Senator Joey Pendleton asked the Secretary to compare the state's approach to concentrated animal feeding operations (CAFO) to the federal strategy.  Secretary Bickford said the cabinet's position is that the state is being no more stringent than the federal approach, although he acknowledged there are others who disagree with the cabinet.


Representative Mike Cherry stated that the House Agriculture and Small Business Committee considered and rejected integrator liability during discussion of legislation in the last regular legislative session.  He urged the committee to reject integrator liability in the regulation.


Representative Roger Thomas asked for an explanation of the U.S. Environmental Protection Agency's (EPA's) position on integrator liability.  Secretary Bickford said that EPA had been working with Maryland on an integrator liability mechanism and that EPA has instructed other states to use it.


Representative Gary Tapp asked for an explanation of the fees required for Kentucky Pollutant Discharge Elimination System permits.  Mr. Bruce Scott of the cabinet said that a fee is required to be paid to the cabinet when an individual permit is written.  He said he expected that many CAFO permits can be issued as general permits which do not require a fee.  Finally, he pointed out that the fee mechanism has been established by statute.


In response to a question from Chairman Harris, Secretary Bickford attempted to contrast the environmental risk from CAFO's in North Carolina with the risk in Kentucky.  He spoke of conduits in Kentucky's topography that can carry waste directly to waterways and the runoff of waste into waterways resulting from applying waste to land.


Next, Mr. Hank Graddy was invited to speak to the committee.  Mr. Graddy spoke in favor of state regulation of concentrated animal feeding operations.  A copy of the documentation supporting his position is on file in the LRC library with the meeting materials.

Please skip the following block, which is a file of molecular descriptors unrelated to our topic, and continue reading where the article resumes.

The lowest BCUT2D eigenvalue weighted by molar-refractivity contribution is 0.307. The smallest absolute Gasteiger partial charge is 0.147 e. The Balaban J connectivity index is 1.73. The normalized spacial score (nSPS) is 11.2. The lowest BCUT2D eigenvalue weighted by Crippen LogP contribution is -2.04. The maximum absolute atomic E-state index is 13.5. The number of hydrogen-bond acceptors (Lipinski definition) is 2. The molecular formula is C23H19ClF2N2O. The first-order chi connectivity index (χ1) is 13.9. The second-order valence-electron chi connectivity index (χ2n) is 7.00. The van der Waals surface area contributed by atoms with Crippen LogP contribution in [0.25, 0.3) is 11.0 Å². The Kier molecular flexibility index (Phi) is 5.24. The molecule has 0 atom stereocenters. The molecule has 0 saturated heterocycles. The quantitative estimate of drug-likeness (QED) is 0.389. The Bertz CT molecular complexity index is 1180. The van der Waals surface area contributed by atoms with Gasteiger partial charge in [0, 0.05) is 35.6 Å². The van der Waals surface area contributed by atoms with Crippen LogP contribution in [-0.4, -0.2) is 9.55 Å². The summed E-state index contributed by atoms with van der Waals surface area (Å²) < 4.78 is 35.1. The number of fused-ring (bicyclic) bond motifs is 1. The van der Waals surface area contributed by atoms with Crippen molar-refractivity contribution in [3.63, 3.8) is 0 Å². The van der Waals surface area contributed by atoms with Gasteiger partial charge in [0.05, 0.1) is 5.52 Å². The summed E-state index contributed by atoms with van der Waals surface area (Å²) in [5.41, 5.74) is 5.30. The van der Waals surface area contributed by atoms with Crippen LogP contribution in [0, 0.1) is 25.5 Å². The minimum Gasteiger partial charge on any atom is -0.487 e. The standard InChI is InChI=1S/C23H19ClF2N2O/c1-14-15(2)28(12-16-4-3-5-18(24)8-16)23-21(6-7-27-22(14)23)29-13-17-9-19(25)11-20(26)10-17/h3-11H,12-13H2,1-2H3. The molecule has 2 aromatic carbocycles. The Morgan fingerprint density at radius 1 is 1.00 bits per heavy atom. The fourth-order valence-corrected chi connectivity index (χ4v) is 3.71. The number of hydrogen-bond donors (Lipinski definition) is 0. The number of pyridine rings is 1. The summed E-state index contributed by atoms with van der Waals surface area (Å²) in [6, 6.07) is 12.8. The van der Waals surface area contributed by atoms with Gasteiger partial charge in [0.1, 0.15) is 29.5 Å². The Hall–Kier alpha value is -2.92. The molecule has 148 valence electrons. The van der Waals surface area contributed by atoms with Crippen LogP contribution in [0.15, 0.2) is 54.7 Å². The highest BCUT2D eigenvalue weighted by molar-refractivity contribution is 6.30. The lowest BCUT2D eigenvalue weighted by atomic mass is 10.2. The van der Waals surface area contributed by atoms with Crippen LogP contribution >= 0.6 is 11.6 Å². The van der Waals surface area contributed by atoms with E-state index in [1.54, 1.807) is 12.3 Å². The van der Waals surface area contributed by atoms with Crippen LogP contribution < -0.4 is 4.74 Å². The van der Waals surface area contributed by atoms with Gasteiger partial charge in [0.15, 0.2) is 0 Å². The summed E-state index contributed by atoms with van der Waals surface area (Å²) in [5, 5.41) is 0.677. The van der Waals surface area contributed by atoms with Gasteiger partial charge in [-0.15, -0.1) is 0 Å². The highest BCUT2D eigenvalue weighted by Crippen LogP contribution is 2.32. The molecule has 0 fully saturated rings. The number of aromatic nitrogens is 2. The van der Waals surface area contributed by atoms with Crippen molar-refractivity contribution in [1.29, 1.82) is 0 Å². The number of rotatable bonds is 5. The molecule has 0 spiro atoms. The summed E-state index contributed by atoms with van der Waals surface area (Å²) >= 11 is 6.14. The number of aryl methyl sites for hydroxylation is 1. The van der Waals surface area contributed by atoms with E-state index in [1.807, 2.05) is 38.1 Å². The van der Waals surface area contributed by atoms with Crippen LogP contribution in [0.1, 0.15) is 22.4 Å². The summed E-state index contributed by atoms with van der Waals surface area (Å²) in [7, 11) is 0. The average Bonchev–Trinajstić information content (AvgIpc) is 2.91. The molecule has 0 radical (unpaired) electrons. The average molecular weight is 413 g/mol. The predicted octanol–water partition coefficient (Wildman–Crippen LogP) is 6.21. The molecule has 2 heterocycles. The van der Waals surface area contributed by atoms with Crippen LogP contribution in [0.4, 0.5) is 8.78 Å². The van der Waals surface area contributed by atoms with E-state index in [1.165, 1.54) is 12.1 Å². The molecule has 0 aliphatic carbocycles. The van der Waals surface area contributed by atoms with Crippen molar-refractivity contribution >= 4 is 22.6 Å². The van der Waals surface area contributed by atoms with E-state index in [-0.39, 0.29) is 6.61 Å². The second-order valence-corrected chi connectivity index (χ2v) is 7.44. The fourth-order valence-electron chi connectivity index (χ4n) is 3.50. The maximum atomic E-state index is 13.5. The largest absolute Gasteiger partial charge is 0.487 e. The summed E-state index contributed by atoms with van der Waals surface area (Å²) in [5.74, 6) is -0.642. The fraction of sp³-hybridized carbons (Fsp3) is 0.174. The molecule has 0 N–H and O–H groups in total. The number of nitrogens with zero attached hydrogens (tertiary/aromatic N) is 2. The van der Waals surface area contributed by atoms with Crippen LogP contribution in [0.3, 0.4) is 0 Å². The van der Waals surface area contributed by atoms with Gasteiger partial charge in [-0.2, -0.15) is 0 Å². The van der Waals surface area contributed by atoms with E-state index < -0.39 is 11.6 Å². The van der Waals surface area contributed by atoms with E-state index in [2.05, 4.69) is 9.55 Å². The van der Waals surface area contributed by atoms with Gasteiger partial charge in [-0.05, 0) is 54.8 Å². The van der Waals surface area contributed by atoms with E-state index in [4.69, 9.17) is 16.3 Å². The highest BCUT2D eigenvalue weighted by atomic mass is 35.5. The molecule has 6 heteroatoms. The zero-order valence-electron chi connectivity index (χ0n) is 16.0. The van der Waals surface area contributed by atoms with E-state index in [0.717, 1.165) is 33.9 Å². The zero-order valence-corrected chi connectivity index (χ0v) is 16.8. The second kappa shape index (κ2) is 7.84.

Mr. Graddy introduced Mr. Charles Bates of McClean County.  Mr. Bates argued forcefully for tighter regulation of CAFO's.  He said that failing to control the nuisance elements of CAFO's, such as odors and flies, was unfair to those living nearby.  He asked for help from the state to protect his quality of life, and that of others like him.


Ms. Carol Welch of Hopkins County also spoke for greater control of CAFO's.  She said the setback requirement of the regulation was not sufficient to protect a CAFO's neighbors.  She also expressed concern over how cost of future environmental problems be paid.


Next, Mr. Tom Fitzgerald spoke for greater regulation of CAFO's.  He distributed information about Maryland's experience with CAFO's and Maryland's proposal to make poultry companies liable for the environmental mishaps of their contract farmers.  Mr. Fitzgerald also urged the committee to tour a CAFO operation.


Ms. Sue Ann Salmon from Madisonville said the nuisances of CAFO's, such as flies and mice, should be more tightly controlled.  She also said industrial-style farms should be taxed accordingly.


Ms. Rebeckah Freeman of the Kentucky Farm Bureau next addressed the committee.  Her prepared remarks are on file in the LRC library with the meeting materials.  The Farm Bureau opposes aspects of the state's program to regulate CAFO's.  In particular, she said the Farm Bureau opposes integrator liability.


Mr. Dennis Liptrap, a Nelson County hog farmer, opposed the state strategy to regulate CAFO's.  Mr. Bill Payne expressed concern over possible regulation of dairy farming in the same manner as CAFO's.


Mr. Joe Noeffler of Cumberland County expressed concern about the unregulated land application of manure and how the waste runoff can affect water supplies.


Representative Woody Allen moved that the regulation be found deficient.  The motion was seconded.  A roll call was requested.


Representative Fred Nesler spoke against the motion.  He said the regulation was necessary to help protect the quality of life of those living near CAFO's.


Representative Brent Yonts spoke against the motion.


Representatives Mike Cherry and Jim Gooch spoke for the motion.  Representative Gooch expressed his displeasure at the manner in which the cabinet brought the regulation before the committee.


The motion to find 401 KAR 5:072 deficient passed.


The meeting adjourned at approximately noon.